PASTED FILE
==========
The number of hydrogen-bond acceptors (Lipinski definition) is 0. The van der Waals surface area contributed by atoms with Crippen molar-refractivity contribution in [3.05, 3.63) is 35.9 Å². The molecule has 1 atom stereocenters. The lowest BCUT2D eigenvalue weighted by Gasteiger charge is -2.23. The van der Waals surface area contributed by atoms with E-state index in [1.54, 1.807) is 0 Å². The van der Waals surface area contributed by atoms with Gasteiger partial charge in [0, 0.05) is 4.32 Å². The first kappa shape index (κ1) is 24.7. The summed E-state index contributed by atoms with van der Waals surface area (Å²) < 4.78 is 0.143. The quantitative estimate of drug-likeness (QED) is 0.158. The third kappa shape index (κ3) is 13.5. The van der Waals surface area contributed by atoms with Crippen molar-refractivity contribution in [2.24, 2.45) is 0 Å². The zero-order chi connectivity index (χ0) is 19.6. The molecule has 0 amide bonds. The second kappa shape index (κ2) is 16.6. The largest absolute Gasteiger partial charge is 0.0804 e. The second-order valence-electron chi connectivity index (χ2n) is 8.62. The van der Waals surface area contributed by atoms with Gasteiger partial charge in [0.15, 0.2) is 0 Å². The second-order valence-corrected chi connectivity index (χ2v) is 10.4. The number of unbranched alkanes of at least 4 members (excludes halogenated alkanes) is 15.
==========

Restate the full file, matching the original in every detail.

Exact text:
The number of hydrogen-bond acceptors (Lipinski definition) is 0. The van der Waals surface area contributed by atoms with Crippen molar-refractivity contribution in [3.05, 3.63) is 35.9 Å². The molecule has 1 atom stereocenters. The lowest BCUT2D eigenvalue weighted by Gasteiger charge is -2.23. The van der Waals surface area contributed by atoms with E-state index in [1.54, 1.807) is 0 Å². The van der Waals surface area contributed by atoms with Gasteiger partial charge in [0, 0.05) is 4.32 Å². The first kappa shape index (κ1) is 24.7. The summed E-state index contributed by atoms with van der Waals surface area (Å²) < 4.78 is 0.143. The quantitative estimate of drug-likeness (QED) is 0.158. The third kappa shape index (κ3) is 13.5. The van der Waals surface area contributed by atoms with Crippen molar-refractivity contribution in [2.24, 2.45) is 0 Å². The zero-order chi connectivity index (χ0) is 19.6. The molecule has 0 amide bonds. The second kappa shape index (κ2) is 16.6. The largest absolute Gasteiger partial charge is 0.0804 e. The second-order valence-electron chi connectivity index (χ2n) is 8.62. The van der Waals surface area contributed by atoms with Gasteiger partial charge in [0.15, 0.2) is 0 Å². The second-order valence-corrected chi connectivity index (χ2v) is 10.4. The number of unbranched alkanes of at least 4 members (excludes halogenated alkanes) is 15.